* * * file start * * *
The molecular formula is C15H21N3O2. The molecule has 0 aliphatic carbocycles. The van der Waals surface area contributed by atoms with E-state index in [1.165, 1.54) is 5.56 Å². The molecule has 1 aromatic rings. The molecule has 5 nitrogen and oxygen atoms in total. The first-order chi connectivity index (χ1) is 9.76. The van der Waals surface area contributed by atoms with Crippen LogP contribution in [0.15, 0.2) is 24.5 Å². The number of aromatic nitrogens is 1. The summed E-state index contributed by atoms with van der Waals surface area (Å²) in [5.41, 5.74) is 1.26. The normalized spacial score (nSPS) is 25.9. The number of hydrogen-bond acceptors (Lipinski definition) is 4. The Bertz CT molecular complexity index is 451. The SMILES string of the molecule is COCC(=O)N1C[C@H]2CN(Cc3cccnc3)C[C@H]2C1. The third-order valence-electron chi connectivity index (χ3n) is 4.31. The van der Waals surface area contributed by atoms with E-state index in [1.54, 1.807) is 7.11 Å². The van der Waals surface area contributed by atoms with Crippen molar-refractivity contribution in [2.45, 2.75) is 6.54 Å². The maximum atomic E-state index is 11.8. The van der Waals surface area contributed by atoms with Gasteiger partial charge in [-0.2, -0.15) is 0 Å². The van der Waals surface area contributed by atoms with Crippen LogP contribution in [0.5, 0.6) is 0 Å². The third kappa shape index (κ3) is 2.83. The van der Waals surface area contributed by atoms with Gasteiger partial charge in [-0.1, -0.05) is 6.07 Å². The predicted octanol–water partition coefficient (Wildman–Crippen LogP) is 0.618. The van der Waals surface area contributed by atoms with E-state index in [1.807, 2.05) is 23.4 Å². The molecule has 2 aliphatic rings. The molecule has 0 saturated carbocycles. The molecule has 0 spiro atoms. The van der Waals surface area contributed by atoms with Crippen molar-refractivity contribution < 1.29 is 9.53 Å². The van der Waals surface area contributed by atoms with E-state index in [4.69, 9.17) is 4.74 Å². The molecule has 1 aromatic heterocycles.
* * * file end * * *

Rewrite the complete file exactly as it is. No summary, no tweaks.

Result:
The molecular formula is C15H21N3O2. The molecule has 0 aliphatic carbocycles. The van der Waals surface area contributed by atoms with E-state index in [1.165, 1.54) is 5.56 Å². The molecule has 1 aromatic rings. The molecule has 5 nitrogen and oxygen atoms in total. The first-order chi connectivity index (χ1) is 9.76. The van der Waals surface area contributed by atoms with Crippen LogP contribution in [0.15, 0.2) is 24.5 Å². The number of aromatic nitrogens is 1. The summed E-state index contributed by atoms with van der Waals surface area (Å²) in [5.41, 5.74) is 1.26. The normalized spacial score (nSPS) is 25.9. The number of hydrogen-bond acceptors (Lipinski definition) is 4. The Bertz CT molecular complexity index is 451. The SMILES string of the molecule is COCC(=O)N1C[C@H]2CN(Cc3cccnc3)C[C@H]2C1. The third-order valence-electron chi connectivity index (χ3n) is 4.31. The van der Waals surface area contributed by atoms with E-state index in [1.54, 1.807) is 7.11 Å². The van der Waals surface area contributed by atoms with Crippen molar-refractivity contribution in [2.45, 2.75) is 6.54 Å². The maximum atomic E-state index is 11.8. The van der Waals surface area contributed by atoms with Gasteiger partial charge in [-0.2, -0.15) is 0 Å². The van der Waals surface area contributed by atoms with Crippen LogP contribution in [0.5, 0.6) is 0 Å². The third kappa shape index (κ3) is 2.83. The van der Waals surface area contributed by atoms with Gasteiger partial charge in [-0.1, -0.05) is 6.07 Å². The predicted octanol–water partition coefficient (Wildman–Crippen LogP) is 0.618. The van der Waals surface area contributed by atoms with E-state index in [1.807, 2.05) is 23.4 Å². The molecule has 2 aliphatic rings. The molecule has 0 saturated carbocycles. The molecule has 0 spiro atoms. The van der Waals surface area contributed by atoms with Crippen molar-refractivity contribution < 1.29 is 9.53 Å². The van der Waals surface area contributed by atoms with E-state index in [4.69, 9.17) is 4.74 Å². The molecule has 1 aromatic heterocycles.